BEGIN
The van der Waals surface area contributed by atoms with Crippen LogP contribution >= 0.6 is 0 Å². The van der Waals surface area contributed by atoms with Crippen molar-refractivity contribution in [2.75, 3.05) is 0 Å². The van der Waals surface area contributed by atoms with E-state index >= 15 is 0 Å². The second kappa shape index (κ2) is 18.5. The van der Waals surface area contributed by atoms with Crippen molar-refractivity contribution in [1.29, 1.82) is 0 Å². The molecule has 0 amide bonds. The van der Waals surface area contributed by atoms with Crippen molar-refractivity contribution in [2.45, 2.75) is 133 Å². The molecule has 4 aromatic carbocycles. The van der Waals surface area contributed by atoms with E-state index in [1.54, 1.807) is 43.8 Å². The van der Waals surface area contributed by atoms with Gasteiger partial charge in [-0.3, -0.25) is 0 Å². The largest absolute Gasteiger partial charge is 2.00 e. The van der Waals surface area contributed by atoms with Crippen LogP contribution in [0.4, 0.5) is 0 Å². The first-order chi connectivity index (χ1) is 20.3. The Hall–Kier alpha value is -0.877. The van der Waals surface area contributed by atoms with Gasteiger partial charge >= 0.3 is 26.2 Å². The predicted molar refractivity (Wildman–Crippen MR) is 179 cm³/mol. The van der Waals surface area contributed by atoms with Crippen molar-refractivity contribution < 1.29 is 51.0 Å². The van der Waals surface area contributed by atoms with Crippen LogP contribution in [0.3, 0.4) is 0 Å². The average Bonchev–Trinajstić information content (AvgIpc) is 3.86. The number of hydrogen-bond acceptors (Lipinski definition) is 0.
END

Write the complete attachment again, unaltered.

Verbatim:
The van der Waals surface area contributed by atoms with Crippen LogP contribution >= 0.6 is 0 Å². The van der Waals surface area contributed by atoms with Crippen molar-refractivity contribution in [2.75, 3.05) is 0 Å². The van der Waals surface area contributed by atoms with E-state index >= 15 is 0 Å². The second kappa shape index (κ2) is 18.5. The van der Waals surface area contributed by atoms with Crippen molar-refractivity contribution in [1.29, 1.82) is 0 Å². The molecule has 0 amide bonds. The van der Waals surface area contributed by atoms with Crippen molar-refractivity contribution in [2.45, 2.75) is 133 Å². The molecule has 4 aromatic carbocycles. The van der Waals surface area contributed by atoms with E-state index in [1.54, 1.807) is 43.8 Å². The van der Waals surface area contributed by atoms with Gasteiger partial charge in [-0.3, -0.25) is 0 Å². The largest absolute Gasteiger partial charge is 2.00 e. The van der Waals surface area contributed by atoms with Crippen LogP contribution in [0.4, 0.5) is 0 Å². The first-order chi connectivity index (χ1) is 20.3. The Hall–Kier alpha value is -0.877. The van der Waals surface area contributed by atoms with Gasteiger partial charge >= 0.3 is 26.2 Å². The predicted molar refractivity (Wildman–Crippen MR) is 179 cm³/mol. The van der Waals surface area contributed by atoms with Crippen molar-refractivity contribution < 1.29 is 51.0 Å². The van der Waals surface area contributed by atoms with Crippen LogP contribution in [0.3, 0.4) is 0 Å². The average Bonchev–Trinajstić information content (AvgIpc) is 3.86. The number of hydrogen-bond acceptors (Lipinski definition) is 0.